Bosch Aims to Reinvent the Sun Visor
Not much has changed in the world of sun visors since they first started appearing in the early 1930s. Drivers flip them down to block the sun’s glare—which is said to cause twice as many accidents as any other weather-related factor—then back up when they aren’t needed. It’s a simple and relatively effective solution to a common problem.
But it isn’t optimal. Visors aren’t left down all the time because they can obstruct a driver’s vision. And constantly adjusting them is annoying at the very least and, worse, may distract a driver’s attention away from the road ahead.
Bosch’s transparent LCD-based visor can improve visibility by 90% by selectively darkening small areas to shade the driver’s eyes. Source: Bosch.
Now an idea conceived by three Bosch (bosch.com) powertrain engineers (we’ll get back to that) in 2016 promises to be a glaring improvement. The technology, which teams a flip-down LCD panel with a driver monitoring camera and artificial intelligence, selectively darkens small areas of the so-called “Virtual Visor” as needed to shade a driver’s eyes. The transparent portion of the visor improves visibility by as much as 90% and eliminates the need to flip the visor up or make adjustments once it’s deployed, according to Bosch.
Like most commuters, Bosch’s Ryan Todd learned to make do with the shortcomings of current sun visors—and was frustrated by them. But as an engineer for the world’s largest supplier, he was in a position to do something about it.
The initial idea came to Todd as he battled the sun on one particularly bright summer morning on the way to his suburban Detroit office. After sharing the concept with colleagues at a weekly innovation meeting, Todd and two other Bosch powertrain engineers—Jason Zink and Andy Woodrich—began to flesh out the details.
You’d be correct in assuming that these guys typically have absolutely nothing to do with a car’s cockpit, at least on a professional basis. But under Bosch’s five-year-old innovation framework program, employees are encouraged to apply lean startup methods to the development process. Even when a technology is totally unrelated to their full-time job.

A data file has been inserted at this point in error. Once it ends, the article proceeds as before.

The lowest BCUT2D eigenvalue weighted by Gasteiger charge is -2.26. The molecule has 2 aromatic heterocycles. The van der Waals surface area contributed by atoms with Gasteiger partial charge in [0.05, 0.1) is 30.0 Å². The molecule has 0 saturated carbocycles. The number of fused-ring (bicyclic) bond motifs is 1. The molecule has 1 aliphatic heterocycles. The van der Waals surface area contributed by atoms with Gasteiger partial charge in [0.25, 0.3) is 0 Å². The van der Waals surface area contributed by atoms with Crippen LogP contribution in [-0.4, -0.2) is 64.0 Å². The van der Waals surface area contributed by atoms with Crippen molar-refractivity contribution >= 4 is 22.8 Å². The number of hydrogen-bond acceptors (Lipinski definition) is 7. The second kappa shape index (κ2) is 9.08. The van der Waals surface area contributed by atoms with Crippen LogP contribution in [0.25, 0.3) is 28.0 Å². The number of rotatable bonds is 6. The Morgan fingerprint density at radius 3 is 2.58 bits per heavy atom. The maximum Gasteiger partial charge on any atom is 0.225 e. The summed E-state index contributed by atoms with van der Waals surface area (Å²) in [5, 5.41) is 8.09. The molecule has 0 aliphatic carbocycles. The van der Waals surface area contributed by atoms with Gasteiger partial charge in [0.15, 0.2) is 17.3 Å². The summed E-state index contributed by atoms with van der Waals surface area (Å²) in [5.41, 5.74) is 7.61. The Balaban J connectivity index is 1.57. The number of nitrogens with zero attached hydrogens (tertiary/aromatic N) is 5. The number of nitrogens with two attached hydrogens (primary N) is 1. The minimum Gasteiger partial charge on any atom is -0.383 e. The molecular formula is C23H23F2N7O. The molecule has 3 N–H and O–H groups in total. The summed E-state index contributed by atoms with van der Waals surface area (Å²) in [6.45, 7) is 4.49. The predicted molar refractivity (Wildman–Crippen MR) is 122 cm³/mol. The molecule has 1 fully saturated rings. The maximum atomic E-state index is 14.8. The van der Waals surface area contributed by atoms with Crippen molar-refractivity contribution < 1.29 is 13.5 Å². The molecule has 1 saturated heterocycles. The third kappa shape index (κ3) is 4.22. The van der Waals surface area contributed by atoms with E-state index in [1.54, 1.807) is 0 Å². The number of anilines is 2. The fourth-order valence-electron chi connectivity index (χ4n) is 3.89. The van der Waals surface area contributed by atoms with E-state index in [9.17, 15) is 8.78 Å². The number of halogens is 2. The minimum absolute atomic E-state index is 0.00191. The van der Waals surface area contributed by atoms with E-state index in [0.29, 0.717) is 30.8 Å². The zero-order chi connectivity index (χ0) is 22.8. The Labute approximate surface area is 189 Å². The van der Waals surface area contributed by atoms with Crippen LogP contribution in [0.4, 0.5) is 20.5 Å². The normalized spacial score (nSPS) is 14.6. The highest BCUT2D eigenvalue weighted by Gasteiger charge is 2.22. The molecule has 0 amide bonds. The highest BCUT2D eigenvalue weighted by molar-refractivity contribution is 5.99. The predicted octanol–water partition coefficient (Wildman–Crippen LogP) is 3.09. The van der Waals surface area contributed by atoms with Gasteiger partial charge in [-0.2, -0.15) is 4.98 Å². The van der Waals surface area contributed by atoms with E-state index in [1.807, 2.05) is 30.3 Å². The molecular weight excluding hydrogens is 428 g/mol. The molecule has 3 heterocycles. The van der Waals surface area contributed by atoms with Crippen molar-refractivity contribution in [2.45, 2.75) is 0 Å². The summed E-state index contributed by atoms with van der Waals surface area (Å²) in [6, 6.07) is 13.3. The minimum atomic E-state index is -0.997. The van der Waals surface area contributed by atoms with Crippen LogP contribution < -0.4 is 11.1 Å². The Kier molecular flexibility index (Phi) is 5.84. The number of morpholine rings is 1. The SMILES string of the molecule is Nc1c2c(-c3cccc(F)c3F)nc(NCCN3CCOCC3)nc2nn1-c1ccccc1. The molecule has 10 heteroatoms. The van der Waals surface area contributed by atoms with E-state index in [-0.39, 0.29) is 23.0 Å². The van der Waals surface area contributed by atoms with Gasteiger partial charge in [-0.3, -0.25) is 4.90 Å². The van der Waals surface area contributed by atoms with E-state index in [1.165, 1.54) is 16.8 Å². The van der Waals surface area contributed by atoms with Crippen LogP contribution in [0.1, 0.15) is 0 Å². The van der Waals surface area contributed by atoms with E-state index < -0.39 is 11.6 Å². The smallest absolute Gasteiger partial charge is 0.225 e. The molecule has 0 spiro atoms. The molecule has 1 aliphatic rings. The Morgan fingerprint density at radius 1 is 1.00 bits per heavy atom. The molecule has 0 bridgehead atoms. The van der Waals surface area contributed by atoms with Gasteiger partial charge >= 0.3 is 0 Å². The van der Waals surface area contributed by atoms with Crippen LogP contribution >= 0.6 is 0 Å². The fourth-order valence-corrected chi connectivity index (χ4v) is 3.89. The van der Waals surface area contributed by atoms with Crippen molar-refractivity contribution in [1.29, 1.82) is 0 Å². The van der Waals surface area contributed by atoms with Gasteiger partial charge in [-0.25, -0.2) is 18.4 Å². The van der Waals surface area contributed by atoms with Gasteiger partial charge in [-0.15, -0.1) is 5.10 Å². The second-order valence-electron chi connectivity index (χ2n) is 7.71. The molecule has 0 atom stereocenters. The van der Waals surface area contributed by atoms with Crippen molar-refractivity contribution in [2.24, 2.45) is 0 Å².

The powertrain trio was headed by Zink, who had previously worked on innovation projects that involved artificial intelligence and portable power generation. Although those efforts didn’t yield commercial applications, they did prove to be useful in developing the Virtual Visor. Zink also is a self-described computer graphics nerd (he wrote a book on the topic and built his own open-source rendering framework), a skill that he notes came in handy when developing the AI algorithms.
Working on their own time, the team built the first prototype—made from an old LCD computer monitor—within a month of Todd’s brainstorm. This was used to pitch the idea to an internal Bosch review board and secure initial funding, which was followed by several more development rounds—including trial-and-error and observing how people use traditional visors—and approval stages. Members from Bosch’s Multimedia division eventually joined the process to help finetune the technology.
How it Works
The system uses an RGB camera—mounted in the rearview mirror or steering wheel—to monitor a driver’s face. AI is used to identify facial landmarks (eyes, nose and mouth), where a driver is looking and how the sun’s shadows are being cast. Based on these inputs, the system automatically darkens the section of the display through which light hits the driver’s eyes, while the rest is see-through. If there is a loss of power, the full visor is darkened.
Bosch says the LCD-based visor, which won a Best of Innovation award at the 2020 Consumer Electronics Show (CES) in Las Vegas, is much more effective than using a polarized plastic. The technology also could be used to help block headlight glare.
While there’s no available information on cost or a commercialization timeframe, Bosch says it is in “active discussions” with automakers and commercial truck OEMs about potential applications.
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